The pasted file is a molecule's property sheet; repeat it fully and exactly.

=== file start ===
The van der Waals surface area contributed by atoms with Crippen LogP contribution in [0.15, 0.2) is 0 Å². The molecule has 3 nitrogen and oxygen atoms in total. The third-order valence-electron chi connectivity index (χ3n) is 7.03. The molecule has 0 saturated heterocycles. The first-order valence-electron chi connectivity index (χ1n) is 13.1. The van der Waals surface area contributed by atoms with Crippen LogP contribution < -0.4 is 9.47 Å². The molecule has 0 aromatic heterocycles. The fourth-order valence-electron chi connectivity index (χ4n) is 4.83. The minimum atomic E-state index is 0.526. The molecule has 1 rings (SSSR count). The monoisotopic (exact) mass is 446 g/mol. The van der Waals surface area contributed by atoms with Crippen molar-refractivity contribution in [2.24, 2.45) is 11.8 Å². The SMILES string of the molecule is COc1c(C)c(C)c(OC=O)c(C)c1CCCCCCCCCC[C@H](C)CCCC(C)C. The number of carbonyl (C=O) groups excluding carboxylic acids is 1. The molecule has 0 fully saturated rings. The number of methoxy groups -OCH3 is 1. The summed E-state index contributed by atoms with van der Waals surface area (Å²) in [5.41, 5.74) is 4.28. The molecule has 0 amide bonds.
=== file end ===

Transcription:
The van der Waals surface area contributed by atoms with Crippen LogP contribution in [0.15, 0.2) is 0 Å². The molecule has 3 nitrogen and oxygen atoms in total. The third-order valence-electron chi connectivity index (χ3n) is 7.03. The molecule has 0 saturated heterocycles. The first-order valence-electron chi connectivity index (χ1n) is 13.1. The van der Waals surface area contributed by atoms with Crippen LogP contribution < -0.4 is 9.47 Å². The molecule has 0 aromatic heterocycles. The fourth-order valence-electron chi connectivity index (χ4n) is 4.83. The minimum atomic E-state index is 0.526. The molecule has 1 rings (SSSR count). The monoisotopic (exact) mass is 446 g/mol. The van der Waals surface area contributed by atoms with Crippen molar-refractivity contribution in [2.24, 2.45) is 11.8 Å². The SMILES string of the molecule is COc1c(C)c(C)c(OC=O)c(C)c1CCCCCCCCCC[C@H](C)CCCC(C)C. The number of carbonyl (C=O) groups excluding carboxylic acids is 1. The molecule has 0 fully saturated rings. The number of methoxy groups -OCH3 is 1. The summed E-state index contributed by atoms with van der Waals surface area (Å²) in [5.41, 5.74) is 4.28. The molecule has 0 amide bonds.